In the meantime, I must dash back off to the Scottish highlands, and my kilt is beginning to chafe….


Guest blogger Ryan’s appearance on a cult classic…


Firstly, an apology for the fact that I didn’t post here last Tuesday.

I was away on a little family holiday, enjoying a bit of R & R, so HowToWinGameShows.com wasn’t front and centre in my mind. It is this week, though, and today, our guest blogger Ryan Vickers returns, with Episode 6 of his game show adventures. And coincidentally enough, this time, it’s all about a certain holiday that HE took, and how game shows DID remain front and centre in HIS mind while he was away. Over to you, Ryan. 


My Life In Game Shows

Episode 6: A cult classic – ‘Countdown’, 2009

In 2009 I embarked on a year-long adventure. I took leave from work and was determined to fulfil many goals that required different timing than my job would normally allow. In addition to wanting to see game show tapings – and I ended up seeing 12 different tapings on three different continents, which I’ll talk about in a future post – I also wanted to BE on another game show in a completely different country. I set my sights on the UK – I had previously lived there and was familiar with many of their game shows.

I ended up downloading three application forms – Going For Gold, The Weakest Link and Countdown. Of the three, I decided to focus on Countdown as I felt I would be at less of a disadvantage because the other two required knowledge that may have been Euro-centric.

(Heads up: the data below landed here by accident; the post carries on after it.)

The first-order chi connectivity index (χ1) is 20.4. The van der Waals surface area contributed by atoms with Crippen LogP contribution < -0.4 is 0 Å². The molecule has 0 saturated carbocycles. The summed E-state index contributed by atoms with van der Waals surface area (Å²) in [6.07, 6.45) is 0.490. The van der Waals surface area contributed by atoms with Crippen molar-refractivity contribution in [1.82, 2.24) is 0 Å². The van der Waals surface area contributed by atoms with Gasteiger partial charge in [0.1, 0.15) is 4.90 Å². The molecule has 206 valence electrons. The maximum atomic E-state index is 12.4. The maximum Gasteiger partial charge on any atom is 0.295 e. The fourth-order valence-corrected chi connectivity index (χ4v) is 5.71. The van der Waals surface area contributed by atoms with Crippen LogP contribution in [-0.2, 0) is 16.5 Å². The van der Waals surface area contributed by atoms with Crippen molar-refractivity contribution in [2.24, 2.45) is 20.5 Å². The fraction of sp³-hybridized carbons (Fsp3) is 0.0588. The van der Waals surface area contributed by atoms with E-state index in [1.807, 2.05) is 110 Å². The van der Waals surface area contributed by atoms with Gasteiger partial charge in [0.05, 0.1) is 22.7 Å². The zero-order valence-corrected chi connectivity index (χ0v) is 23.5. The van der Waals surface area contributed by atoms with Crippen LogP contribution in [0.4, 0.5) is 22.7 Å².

PRO TIP: If you’re serious about getting on a game show, make sure to pick one that plays to your strength. Ask yourself where you feel the most confident – Words? General knowledge? Audience participation? Talent based? – and focus on that.

Initially I tried to email the application but it bounced for whatever reason. So I went old school and sent off a letter in early June of 2009. A week later, I received an email from the associate producer with the first line stating “Thank you for your application for Countdown – although we were a little surprised to see the Canadian address!”.

PRO TIP: If you’re thinking about applying for a game show in another region, DO IT! The worst they can say is no. And if they say “sure, we can accept your application”, they will probably be very accommodating. Shows really like contestants from “far away”!

To speak to that tip, the associate producer arranged not only to do an audition over the phone but also made sure that a tape date would work with my travelling that fall. As a result, that November I found myself on the set of Countdown taping an episode.

… And that’s where this picture of Ryan comes from!

Countdown was a wonderful experience but is very much a quiet affair. It has great play-along value both in the studio and at home. Which leads me to my next piece of advice.